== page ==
10 English Pronunciation Errors by Thai Speakers
[ssba] If your mother tongue is Thai, you may find certain sounds in English more difficult than others. Here we present to you some of the common errors made by Thai-speaking students at Pronunciation Studio:
1. /l/ vs. /r/
Thai speakers of English often confuse the lateral alveolar approximant /l/ with the alveolar approximant /r/. For native English speakers, these two sounds are very distinct. Can you hear the difference?:
Red lorry, yellow lorry.
2. Consonant Clusters
Thai does not contain as many consecutive consonants (consonant clusters) as English. Because of this some speakers separate clusters with extra vowels. Instead of saying the clusters ‘dr’, ‘sm’ and ‘kr’ as the sentence below, a Thai speaker of English is likely to say ‘da rive’, ‘sa-moke’ and ‘ca-rime’:
Smoking while driving isn’t a crime.
3. Dropped Consonants
Since Thai does not contain clusters at the ends of words, consonants are sometimes dropped entirely:
What a nice bag you have.
Words beginning with /tʃ/ such as ‘church’ are particularly problematic for Thai speakers of English. The sound is often replaced with either /ʃ/ as in ‘shoe’ or /s/ as in ‘see’. To pronounce /tʃ/ place the tongue on the alveolar ridge and whilst releasing a ‘t’ sound glide your tongue backwards to make the /ʃ/ sound. Listen the recording and try to mimic this sound:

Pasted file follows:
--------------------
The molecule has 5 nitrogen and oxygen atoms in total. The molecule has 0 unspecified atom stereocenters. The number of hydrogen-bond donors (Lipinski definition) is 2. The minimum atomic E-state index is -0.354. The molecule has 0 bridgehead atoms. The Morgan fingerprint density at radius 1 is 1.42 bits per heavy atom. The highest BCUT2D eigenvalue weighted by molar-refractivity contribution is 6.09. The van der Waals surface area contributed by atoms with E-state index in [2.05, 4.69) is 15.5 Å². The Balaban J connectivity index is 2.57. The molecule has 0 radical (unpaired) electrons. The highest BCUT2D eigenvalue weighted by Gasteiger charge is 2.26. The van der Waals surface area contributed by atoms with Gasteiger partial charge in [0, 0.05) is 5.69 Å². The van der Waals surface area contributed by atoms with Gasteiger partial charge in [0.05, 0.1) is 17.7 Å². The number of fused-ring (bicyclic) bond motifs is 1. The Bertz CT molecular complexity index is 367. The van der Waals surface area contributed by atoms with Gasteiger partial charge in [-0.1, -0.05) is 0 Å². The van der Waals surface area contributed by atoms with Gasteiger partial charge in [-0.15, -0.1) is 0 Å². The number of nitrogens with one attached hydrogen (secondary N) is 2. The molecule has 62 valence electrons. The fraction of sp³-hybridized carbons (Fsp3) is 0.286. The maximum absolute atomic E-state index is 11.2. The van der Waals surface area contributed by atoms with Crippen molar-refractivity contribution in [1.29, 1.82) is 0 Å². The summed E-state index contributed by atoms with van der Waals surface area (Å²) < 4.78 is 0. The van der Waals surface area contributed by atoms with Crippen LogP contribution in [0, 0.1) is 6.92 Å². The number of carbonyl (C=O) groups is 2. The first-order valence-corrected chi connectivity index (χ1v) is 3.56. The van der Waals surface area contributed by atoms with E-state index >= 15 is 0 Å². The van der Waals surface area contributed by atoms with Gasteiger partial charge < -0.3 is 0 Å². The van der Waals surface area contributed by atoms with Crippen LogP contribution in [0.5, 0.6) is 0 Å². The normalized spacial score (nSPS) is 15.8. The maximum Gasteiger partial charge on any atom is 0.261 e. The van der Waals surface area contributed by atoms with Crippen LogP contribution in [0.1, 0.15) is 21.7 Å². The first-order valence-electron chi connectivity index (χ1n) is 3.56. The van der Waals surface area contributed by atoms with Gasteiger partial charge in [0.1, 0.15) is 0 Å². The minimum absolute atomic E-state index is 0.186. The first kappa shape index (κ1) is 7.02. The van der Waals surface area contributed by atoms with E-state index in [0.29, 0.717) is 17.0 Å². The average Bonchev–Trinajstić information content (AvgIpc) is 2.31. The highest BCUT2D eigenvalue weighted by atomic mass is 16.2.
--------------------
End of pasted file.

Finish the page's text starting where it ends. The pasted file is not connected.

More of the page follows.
The church bells chime at Christmas.
The sounds /ð/ as in ’the’ and /θ/ as in ‘three’ do not exist in Thai. As a result, some speakers replace with /θ/ with /s/ and /t/ and /ð/ with /z/ or /d/:
The three others.
6. Nasalised vowels
Some Thai speakers sound quite nasal when they speak English. This is because Thai vowels are typically produced as nasal, unlike English vowels which are typically oral (the air is realised through the mouth). The 12 English monophthongs are pronounced as follows:
Keep this red bag (front vowels: /i:, /ɪ/, /e/, /æ/)
The bird runs fast (centre vowels: /ə/, /ɜ:/, /ʌ/, /ɑ:/)
Who took Paul’s Watch? (back vowels: /u:/, /ʊ/, /ɔ:/, /ɒ/)
The double vowel (diphthong) sound /əʊ/ as in ‘show’, is sometimes replaced with the single vowel (monophthong) /ɔ/, which can sound closer to the English /ɔ:/ or /ɒ/:
show /ʃəʊ/, short /ʃɔ:t/, shot /ʃɒt/
coat /kəʊt/, caught /kɔ:t/, cot /kɒt/
note /nəʊt/, nought /nɔ:t/, not /nɒt/
8. Final Syllable Word Stress
The most common error made by Thai speakers is to stress the final syllable of every word. Word stress varies in English. Notice the different stress patterns in these words:
pronunciˈation, ˈsyllable, intoˈnation, ˈnasal, ˈconsonants, reˈview
9. Weak Forms
Thai speakers of English tend to put too much stress on words that should be pronounced as weak. In English, many function words are unstressed in natural speech. Notice how ‘we’, ‘are’ ‘with’ and ‘her’ are unstressed in the recording:
We are very happy with her behaviour.
In Thai, equal weight and timing is given to each syllable. In English, some words are more stressed than others. Notice how ‘what’ is the most stressed word in this sentence:
What are you doing?